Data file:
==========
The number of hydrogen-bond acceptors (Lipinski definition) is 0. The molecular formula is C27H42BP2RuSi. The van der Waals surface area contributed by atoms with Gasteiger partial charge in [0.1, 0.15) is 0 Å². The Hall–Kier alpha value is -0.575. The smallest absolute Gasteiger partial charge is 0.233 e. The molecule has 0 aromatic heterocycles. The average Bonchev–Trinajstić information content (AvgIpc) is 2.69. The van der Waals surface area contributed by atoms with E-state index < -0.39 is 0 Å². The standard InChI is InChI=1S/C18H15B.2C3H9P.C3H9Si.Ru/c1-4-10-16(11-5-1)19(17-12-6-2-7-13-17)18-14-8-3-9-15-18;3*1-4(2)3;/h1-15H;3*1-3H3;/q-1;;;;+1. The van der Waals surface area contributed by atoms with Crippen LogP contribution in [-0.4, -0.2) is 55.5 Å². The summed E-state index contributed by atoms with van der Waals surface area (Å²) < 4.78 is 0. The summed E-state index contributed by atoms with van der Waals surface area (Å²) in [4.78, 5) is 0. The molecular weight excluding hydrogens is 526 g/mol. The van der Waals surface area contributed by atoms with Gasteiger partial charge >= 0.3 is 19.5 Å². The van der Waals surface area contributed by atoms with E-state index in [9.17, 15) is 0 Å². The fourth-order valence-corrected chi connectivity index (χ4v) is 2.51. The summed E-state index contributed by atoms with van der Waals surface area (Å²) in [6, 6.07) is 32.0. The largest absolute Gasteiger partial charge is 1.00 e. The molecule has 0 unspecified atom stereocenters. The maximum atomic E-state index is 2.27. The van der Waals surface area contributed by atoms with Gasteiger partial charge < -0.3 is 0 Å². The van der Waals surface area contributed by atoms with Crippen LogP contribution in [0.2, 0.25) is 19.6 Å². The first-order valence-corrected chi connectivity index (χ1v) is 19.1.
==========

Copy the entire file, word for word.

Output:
The number of hydrogen-bond acceptors (Lipinski definition) is 0. The molecular formula is C27H42BP2RuSi. The van der Waals surface area contributed by atoms with Gasteiger partial charge in [0.1, 0.15) is 0 Å². The Hall–Kier alpha value is -0.575. The smallest absolute Gasteiger partial charge is 0.233 e. The molecule has 0 aromatic heterocycles. The average Bonchev–Trinajstić information content (AvgIpc) is 2.69. The van der Waals surface area contributed by atoms with E-state index < -0.39 is 0 Å². The standard InChI is InChI=1S/C18H15B.2C3H9P.C3H9Si.Ru/c1-4-10-16(11-5-1)19(17-12-6-2-7-13-17)18-14-8-3-9-15-18;3*1-4(2)3;/h1-15H;3*1-3H3;/q-1;;;;+1. The van der Waals surface area contributed by atoms with Crippen LogP contribution in [-0.4, -0.2) is 55.5 Å². The summed E-state index contributed by atoms with van der Waals surface area (Å²) < 4.78 is 0. The summed E-state index contributed by atoms with van der Waals surface area (Å²) in [4.78, 5) is 0. The molecular weight excluding hydrogens is 526 g/mol. The van der Waals surface area contributed by atoms with Gasteiger partial charge >= 0.3 is 19.5 Å². The van der Waals surface area contributed by atoms with E-state index in [9.17, 15) is 0 Å². The fourth-order valence-corrected chi connectivity index (χ4v) is 2.51. The summed E-state index contributed by atoms with van der Waals surface area (Å²) in [6, 6.07) is 32.0. The largest absolute Gasteiger partial charge is 1.00 e. The molecule has 0 unspecified atom stereocenters. The maximum atomic E-state index is 2.27. The van der Waals surface area contributed by atoms with Gasteiger partial charge < -0.3 is 0 Å². The van der Waals surface area contributed by atoms with Crippen LogP contribution in [0.2, 0.25) is 19.6 Å². The first-order valence-corrected chi connectivity index (χ1v) is 19.1.